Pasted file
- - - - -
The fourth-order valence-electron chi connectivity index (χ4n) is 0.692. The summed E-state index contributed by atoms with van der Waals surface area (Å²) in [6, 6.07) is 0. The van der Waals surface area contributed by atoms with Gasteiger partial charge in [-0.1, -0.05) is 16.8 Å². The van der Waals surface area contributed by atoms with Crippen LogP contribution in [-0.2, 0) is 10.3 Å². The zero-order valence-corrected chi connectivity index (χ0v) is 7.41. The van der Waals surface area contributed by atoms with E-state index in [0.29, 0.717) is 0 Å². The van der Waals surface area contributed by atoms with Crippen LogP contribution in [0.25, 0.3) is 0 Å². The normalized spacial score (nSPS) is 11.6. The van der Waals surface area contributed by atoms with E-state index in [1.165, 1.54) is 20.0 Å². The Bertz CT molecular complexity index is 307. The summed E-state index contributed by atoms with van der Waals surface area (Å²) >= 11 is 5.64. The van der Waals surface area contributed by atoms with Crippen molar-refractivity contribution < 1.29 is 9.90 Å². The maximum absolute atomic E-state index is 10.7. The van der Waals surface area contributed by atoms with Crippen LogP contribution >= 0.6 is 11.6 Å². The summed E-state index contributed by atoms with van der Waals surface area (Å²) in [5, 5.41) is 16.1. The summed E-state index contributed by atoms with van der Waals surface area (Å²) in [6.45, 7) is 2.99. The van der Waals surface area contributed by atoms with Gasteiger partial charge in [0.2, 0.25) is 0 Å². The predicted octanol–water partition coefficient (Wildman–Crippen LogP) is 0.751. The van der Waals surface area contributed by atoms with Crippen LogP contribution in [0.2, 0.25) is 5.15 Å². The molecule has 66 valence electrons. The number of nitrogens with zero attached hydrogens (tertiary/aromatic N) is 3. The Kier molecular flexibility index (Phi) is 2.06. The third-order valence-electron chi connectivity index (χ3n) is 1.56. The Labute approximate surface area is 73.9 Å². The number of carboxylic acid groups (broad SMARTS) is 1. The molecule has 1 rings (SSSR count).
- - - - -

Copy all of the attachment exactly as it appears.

The fourth-order valence-electron chi connectivity index (χ4n) is 0.692. The summed E-state index contributed by atoms with van der Waals surface area (Å²) in [6, 6.07) is 0. The van der Waals surface area contributed by atoms with Gasteiger partial charge in [-0.1, -0.05) is 16.8 Å². The van der Waals surface area contributed by atoms with Crippen LogP contribution in [-0.2, 0) is 10.3 Å². The zero-order valence-corrected chi connectivity index (χ0v) is 7.41. The van der Waals surface area contributed by atoms with E-state index in [0.29, 0.717) is 0 Å². The van der Waals surface area contributed by atoms with Crippen LogP contribution in [0.25, 0.3) is 0 Å². The normalized spacial score (nSPS) is 11.6. The van der Waals surface area contributed by atoms with E-state index in [1.165, 1.54) is 20.0 Å². The Bertz CT molecular complexity index is 307. The summed E-state index contributed by atoms with van der Waals surface area (Å²) >= 11 is 5.64. The van der Waals surface area contributed by atoms with Crippen molar-refractivity contribution < 1.29 is 9.90 Å². The maximum absolute atomic E-state index is 10.7. The van der Waals surface area contributed by atoms with Crippen LogP contribution >= 0.6 is 11.6 Å². The summed E-state index contributed by atoms with van der Waals surface area (Å²) in [5, 5.41) is 16.1. The summed E-state index contributed by atoms with van der Waals surface area (Å²) in [6.45, 7) is 2.99. The van der Waals surface area contributed by atoms with Gasteiger partial charge in [0.2, 0.25) is 0 Å². The predicted octanol–water partition coefficient (Wildman–Crippen LogP) is 0.751. The van der Waals surface area contributed by atoms with Crippen LogP contribution in [0.2, 0.25) is 5.15 Å². The molecule has 66 valence electrons. The number of nitrogens with zero attached hydrogens (tertiary/aromatic N) is 3. The Kier molecular flexibility index (Phi) is 2.06. The third-order valence-electron chi connectivity index (χ3n) is 1.56. The Labute approximate surface area is 73.9 Å². The number of carboxylic acid groups (broad SMARTS) is 1. The molecule has 1 rings (SSSR count).